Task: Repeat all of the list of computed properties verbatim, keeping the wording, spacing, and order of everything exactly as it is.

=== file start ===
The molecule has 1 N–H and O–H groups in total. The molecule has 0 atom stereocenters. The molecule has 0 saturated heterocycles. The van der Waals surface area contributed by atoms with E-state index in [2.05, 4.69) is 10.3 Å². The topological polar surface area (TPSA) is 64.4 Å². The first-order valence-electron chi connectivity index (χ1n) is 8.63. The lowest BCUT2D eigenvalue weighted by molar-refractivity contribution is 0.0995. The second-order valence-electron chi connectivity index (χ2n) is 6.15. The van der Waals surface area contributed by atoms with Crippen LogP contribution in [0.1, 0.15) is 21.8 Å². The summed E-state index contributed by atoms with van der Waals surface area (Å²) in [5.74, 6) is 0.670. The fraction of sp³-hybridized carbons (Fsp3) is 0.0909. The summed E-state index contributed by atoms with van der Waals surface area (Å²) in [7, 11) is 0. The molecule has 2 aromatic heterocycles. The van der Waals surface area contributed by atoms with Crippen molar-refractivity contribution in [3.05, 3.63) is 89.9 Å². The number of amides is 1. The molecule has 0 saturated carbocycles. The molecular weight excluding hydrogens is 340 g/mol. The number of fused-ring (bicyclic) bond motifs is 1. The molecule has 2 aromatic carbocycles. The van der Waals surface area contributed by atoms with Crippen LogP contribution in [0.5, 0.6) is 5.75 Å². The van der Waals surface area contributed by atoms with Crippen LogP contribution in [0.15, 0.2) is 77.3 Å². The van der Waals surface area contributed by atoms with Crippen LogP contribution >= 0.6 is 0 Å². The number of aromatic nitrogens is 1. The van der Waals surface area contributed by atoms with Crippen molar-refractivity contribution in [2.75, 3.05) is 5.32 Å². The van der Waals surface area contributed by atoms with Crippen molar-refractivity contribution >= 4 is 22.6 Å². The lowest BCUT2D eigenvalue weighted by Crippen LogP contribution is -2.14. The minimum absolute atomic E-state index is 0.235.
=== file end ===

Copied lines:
The molecule has 1 N–H and O–H groups in total. The molecule has 0 atom stereocenters. The molecule has 0 saturated heterocycles. The van der Waals surface area contributed by atoms with E-state index in [2.05, 4.69) is 10.3 Å². The topological polar surface area (TPSA) is 64.4 Å². The first-order valence-electron chi connectivity index (χ1n) is 8.63. The lowest BCUT2D eigenvalue weighted by molar-refractivity contribution is 0.0995. The second-order valence-electron chi connectivity index (χ2n) is 6.15. The van der Waals surface area contributed by atoms with Crippen LogP contribution in [0.1, 0.15) is 21.8 Å². The summed E-state index contributed by atoms with van der Waals surface area (Å²) in [5.74, 6) is 0.670. The fraction of sp³-hybridized carbons (Fsp3) is 0.0909. The summed E-state index contributed by atoms with van der Waals surface area (Å²) in [7, 11) is 0. The molecule has 2 aromatic heterocycles. The van der Waals surface area contributed by atoms with Crippen molar-refractivity contribution in [3.05, 3.63) is 89.9 Å². The number of amides is 1. The molecule has 0 saturated carbocycles. The molecular weight excluding hydrogens is 340 g/mol. The number of fused-ring (bicyclic) bond motifs is 1. The molecule has 2 aromatic carbocycles. The van der Waals surface area contributed by atoms with Crippen LogP contribution in [0.5, 0.6) is 5.75 Å². The van der Waals surface area contributed by atoms with Crippen LogP contribution in [0.15, 0.2) is 77.3 Å². The van der Waals surface area contributed by atoms with Crippen LogP contribution >= 0.6 is 0 Å². The number of aromatic nitrogens is 1. The van der Waals surface area contributed by atoms with Crippen molar-refractivity contribution in [2.75, 3.05) is 5.32 Å². The van der Waals surface area contributed by atoms with Crippen molar-refractivity contribution >= 4 is 22.6 Å². The lowest BCUT2D eigenvalue weighted by Crippen LogP contribution is -2.14. The minimum absolute atomic E-state index is 0.235.